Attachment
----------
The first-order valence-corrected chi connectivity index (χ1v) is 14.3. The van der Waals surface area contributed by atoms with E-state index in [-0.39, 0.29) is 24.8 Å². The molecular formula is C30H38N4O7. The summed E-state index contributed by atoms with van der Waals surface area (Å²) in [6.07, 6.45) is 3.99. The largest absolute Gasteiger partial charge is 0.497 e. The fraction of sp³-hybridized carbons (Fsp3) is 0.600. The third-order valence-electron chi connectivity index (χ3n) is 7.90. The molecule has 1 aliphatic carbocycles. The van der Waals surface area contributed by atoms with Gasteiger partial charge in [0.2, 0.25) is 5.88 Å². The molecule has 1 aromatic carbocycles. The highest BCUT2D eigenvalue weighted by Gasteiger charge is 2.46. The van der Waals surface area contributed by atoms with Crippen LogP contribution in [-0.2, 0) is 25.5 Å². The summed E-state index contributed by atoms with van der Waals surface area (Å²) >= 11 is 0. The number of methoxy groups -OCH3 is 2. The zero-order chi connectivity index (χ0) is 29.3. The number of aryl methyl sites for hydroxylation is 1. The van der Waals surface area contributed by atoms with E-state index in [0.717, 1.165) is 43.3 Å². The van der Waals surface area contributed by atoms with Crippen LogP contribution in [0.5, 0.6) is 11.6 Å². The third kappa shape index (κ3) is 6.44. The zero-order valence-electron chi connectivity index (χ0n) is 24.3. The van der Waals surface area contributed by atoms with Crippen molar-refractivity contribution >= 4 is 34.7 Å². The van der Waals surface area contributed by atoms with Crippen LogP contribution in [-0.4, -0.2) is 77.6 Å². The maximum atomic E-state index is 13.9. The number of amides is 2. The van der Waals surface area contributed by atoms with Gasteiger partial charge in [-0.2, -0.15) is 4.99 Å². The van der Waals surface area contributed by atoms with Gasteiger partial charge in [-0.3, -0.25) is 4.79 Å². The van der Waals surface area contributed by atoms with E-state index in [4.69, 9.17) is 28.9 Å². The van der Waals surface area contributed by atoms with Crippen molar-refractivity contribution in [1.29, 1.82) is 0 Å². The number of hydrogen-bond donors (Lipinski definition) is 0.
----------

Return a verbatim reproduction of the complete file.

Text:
The first-order valence-corrected chi connectivity index (χ1v) is 14.3. The van der Waals surface area contributed by atoms with E-state index in [-0.39, 0.29) is 24.8 Å². The molecular formula is C30H38N4O7. The summed E-state index contributed by atoms with van der Waals surface area (Å²) in [6.07, 6.45) is 3.99. The largest absolute Gasteiger partial charge is 0.497 e. The fraction of sp³-hybridized carbons (Fsp3) is 0.600. The third-order valence-electron chi connectivity index (χ3n) is 7.90. The molecule has 1 aliphatic carbocycles. The van der Waals surface area contributed by atoms with Gasteiger partial charge in [0.2, 0.25) is 5.88 Å². The molecule has 1 aromatic carbocycles. The highest BCUT2D eigenvalue weighted by Gasteiger charge is 2.46. The van der Waals surface area contributed by atoms with Crippen LogP contribution in [-0.2, 0) is 25.5 Å². The summed E-state index contributed by atoms with van der Waals surface area (Å²) >= 11 is 0. The number of methoxy groups -OCH3 is 2. The zero-order chi connectivity index (χ0) is 29.3. The number of aryl methyl sites for hydroxylation is 1. The van der Waals surface area contributed by atoms with E-state index in [0.717, 1.165) is 43.3 Å². The van der Waals surface area contributed by atoms with Crippen LogP contribution in [0.5, 0.6) is 11.6 Å². The third kappa shape index (κ3) is 6.44. The zero-order valence-electron chi connectivity index (χ0n) is 24.3. The van der Waals surface area contributed by atoms with Crippen molar-refractivity contribution >= 4 is 34.7 Å². The van der Waals surface area contributed by atoms with Crippen LogP contribution in [-0.4, -0.2) is 77.6 Å². The maximum atomic E-state index is 13.9. The number of amides is 2. The van der Waals surface area contributed by atoms with Gasteiger partial charge in [-0.2, -0.15) is 4.99 Å². The van der Waals surface area contributed by atoms with Gasteiger partial charge in [-0.3, -0.25) is 4.79 Å². The van der Waals surface area contributed by atoms with E-state index in [4.69, 9.17) is 28.9 Å². The van der Waals surface area contributed by atoms with Crippen molar-refractivity contribution in [1.29, 1.82) is 0 Å². The number of hydrogen-bond donors (Lipinski definition) is 0.